The heart of ACP must be facilitated decision-making.
(�conversations’)
•
The reductionistic tendency must be resisted!
4. More about Paper
пЃ¬
Forms to appoint a Substitute Decision-Maker
(SDM)
пЃ¬
e.g. VIC Enduring Power of Attorney (Medical Treatment)
пЃ¬
пЃ¬
For this form, see http://www.publicadvocate.vic.gov.au
/file/file/Powerofattorney/Power%20of%20attorney%
20forms%202010/Enduring_power_of_attorney_medical_t
reatment_with_instructions2010.pdf
Statutory Substitute Decision-Maker
пЃ¬
For VIC list, see http://www.publicadvocate.vic.gov.au/
medical-consent/175/
4. More about Paper (cont’d)
пЃ¬
Recording values, wishes, treatment preferences
and so on:
пЃ¬
пЃ¬
пЃ¬
пЃ¬
note in medical record
guiding or legally binding?
forms tailored for specific diseases
VIC Refusal of Treatment Certificate
пЃ¬
пЃ¬
For this form, see http://www.health.vic.gov.au/__
data/assets/pdf_file/0004/275251/mta88_sched01.pdf
lapses after current bout of illness в†’ a new form must be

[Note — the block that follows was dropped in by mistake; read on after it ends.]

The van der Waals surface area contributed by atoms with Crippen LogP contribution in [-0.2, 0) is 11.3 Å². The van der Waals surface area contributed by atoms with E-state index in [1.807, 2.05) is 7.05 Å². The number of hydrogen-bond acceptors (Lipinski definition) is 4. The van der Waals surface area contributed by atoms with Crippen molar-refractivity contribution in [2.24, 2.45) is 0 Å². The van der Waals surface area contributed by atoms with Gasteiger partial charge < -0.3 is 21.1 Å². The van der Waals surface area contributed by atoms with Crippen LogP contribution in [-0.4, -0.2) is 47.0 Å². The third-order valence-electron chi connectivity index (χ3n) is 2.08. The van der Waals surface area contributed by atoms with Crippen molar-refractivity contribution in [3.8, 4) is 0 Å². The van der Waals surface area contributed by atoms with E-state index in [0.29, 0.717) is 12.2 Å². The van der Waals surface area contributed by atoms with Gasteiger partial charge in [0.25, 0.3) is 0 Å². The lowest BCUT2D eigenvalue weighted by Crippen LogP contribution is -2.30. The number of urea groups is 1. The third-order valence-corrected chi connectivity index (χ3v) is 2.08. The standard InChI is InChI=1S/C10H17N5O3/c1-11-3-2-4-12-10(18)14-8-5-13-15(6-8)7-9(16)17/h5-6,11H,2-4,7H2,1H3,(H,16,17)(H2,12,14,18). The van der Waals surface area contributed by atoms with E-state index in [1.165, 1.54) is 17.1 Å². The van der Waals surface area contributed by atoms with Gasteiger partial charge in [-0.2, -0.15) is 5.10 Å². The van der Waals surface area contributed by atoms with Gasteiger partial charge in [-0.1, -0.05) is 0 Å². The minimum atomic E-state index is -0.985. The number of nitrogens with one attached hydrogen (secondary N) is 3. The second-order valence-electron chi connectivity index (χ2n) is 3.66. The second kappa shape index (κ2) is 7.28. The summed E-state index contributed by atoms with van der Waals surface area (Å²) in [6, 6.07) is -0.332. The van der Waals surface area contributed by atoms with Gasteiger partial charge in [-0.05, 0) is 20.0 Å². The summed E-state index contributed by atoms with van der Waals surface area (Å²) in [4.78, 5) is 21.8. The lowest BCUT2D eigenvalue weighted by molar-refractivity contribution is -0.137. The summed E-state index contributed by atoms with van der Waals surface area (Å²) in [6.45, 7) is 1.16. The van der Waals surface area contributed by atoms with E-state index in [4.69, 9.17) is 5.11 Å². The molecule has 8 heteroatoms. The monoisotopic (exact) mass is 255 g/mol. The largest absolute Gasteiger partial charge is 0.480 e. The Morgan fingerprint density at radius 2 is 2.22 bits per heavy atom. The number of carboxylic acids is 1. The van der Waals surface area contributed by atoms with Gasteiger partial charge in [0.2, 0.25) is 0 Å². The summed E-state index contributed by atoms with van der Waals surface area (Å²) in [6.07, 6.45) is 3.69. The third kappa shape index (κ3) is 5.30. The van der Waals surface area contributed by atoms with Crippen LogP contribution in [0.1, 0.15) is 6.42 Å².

completed next time
5. Realistic Goals for ACP
Those in reasonable health
1.
•
•
appoint Substitute Decision Maker (SDM)
advise SDM of their values and wishes
Those with a serious chronic disease
2.
•
•
•
•
appoint Substitute Decision Maker (SDM )
advise SDM of their values and wishes
advice about disease trajectory
bucket list?
5. Realistic Goals for ACP (cont’d)
No to the trigger questions: �Would I be surprised
if this person died in the next 12 months?’
3.
•
•
•
•
•
appoint Substitute Decision Maker (SDM )
advise SDM of their values and wishes
advice about disease trajectory
bucket list?
recording treatment preferences, e.g. Advance Directive
Death is imminent (e.g. 48-72 hours)
4.
•
•
hopefully, all the plans are in place
as the situation changes, new decisions may still have to be
made
6. Challenges for Institutions
•
•
easy to feel overwhelmed
even so, slow and gradual progress is possible:
•
•
•
•
•
•
•
•
written policies and procedures
regular education and training
information for patients/residents/community members
appropriate forms
record storage enabling easy access when needed
are we able to communicate information to other institutions?
audits, leading to continuous quality improvement
ultimate aim is to embed ACP so it becomes standard practice
7. Cultural Competence
пЃ¬